Preparation & Maintenance

What you need to know to prepare and maintain your new lawn

Below you will find handy tips on everything from measuring how much turf you will need and preparing your site before laying to caring for new lawn so that it flourishes for years to come.

Ground Preparation

Time spent ensuring the correct preparation prior to laying your new turf is vital …read more

Measure & Lay

We have a guide to help you work out just how much turf you will need …read more


Begin watering straight away and avoid potential water stress to your new turf …read more


Mowing usually starts about 2 weeks after your turf has been laid …read more

Ground Preparation

Remove most of the vegetation. If there is any difficult to eradicate grasses, then one or two applications of a glyphosate based spray (roundup, zero etc.) maybe necessary; allow 10 – 14 days after spraying for the glyphosate to do its job properly.

Rotary hoe soil to the depth of at least 100mm then level out with a rake removing stones, roots and hard clods as you go. If there are any hard areas, it pays to deep rip the ground first; hard areas will prevent moisture and root penetration, which in the long run makes grass require more water. If you have a clay soil we highly recommend that you apply gypsum to the soil at a rate of 1kg to 1m², rotary hoe the gypsum through the soil.

If the soil is really poor quality sometimes it pays to have it removed and good quality turf underlay bought back in to replace the soil that has been taken away. A good quality turf underlay will be available from your local sand and soil provider.

If laying your new turf adjacent to a footpath, driveway etc, leave your prepared soil 25 – 30mm below the top of the concrete, this will give a professional looking finish.

How To Measure

Follow the guide we have provided; but basically draw up a plan and measure the areas according to shape.

Turf is sold by the square metre. If you are having trouble measuring, we can give you a free measure and quote if in the Bathurst Area. If you are out of the area draw up a plan with all the measurements in metres and fax or email it through and we can give you an estimate, remember the more accurate your measurements the more accurate estimate we can give you. If you haven’t got a fax or email, give us a call and we will help you out.

They say to order around 5% extra for cutting but remember turf is a living thing and if you order too much you cannot return the left over’s. If you are short we can always cut some more for you.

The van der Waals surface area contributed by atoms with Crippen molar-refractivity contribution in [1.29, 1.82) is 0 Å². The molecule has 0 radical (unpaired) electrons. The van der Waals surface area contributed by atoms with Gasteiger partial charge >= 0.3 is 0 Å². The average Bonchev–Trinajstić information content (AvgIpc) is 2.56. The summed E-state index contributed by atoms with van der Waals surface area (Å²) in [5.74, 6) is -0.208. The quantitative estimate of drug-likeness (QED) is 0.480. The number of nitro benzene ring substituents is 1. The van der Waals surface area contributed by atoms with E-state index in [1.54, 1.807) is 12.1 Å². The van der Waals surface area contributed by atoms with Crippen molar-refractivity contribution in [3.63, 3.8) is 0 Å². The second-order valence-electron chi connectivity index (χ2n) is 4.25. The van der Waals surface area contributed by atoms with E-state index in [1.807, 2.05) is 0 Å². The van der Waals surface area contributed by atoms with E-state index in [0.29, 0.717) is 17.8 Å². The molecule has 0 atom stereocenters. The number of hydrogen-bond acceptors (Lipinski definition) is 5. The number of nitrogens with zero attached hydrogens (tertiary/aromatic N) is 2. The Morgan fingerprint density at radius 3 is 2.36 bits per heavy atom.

How To Lay

Before starting the lay job make sure you have your water sorted out. There is nothing worse than you go to water your new turf and there’s something wrong with the system or the hose nuts the wrong size for the hose, or you just forgot to arrange a hose and sprinkler.

New turf needs watering within 30 minutes of turf being laid especially in warm to hot weather.

Apply a lawn starter fertilizer to the soil prior to laying your new lawn.

Start on a straight edge, and roll the turf along it, when you come to the next run make sure you stagger the joints. Roll the turf out so they butt up nice and tight next to each other but don’t over lap the rolls, use an old knife or a spade to cut any left over turf around trees and edging. If you are laying a large area do not wait until the job is finished to start watering as the turf would be starting to suffer from water stress, water as you lay. Refer to the watering guide.


Mowing usually starts about two weeks after the turf has been laid depending on which season it was laid, if you can walk on the turf with out feeling like your sinking and if you can grab the corner of the roll and cannot pull the turf up, you can give it a light trim by just taking the tips off the new lawn.

The level can be brought down on each of the following cuts until the grass is at the length you like but make sure you don’t go too short as it will eventually kill out your lawn and you will end up with a yard full of weeds.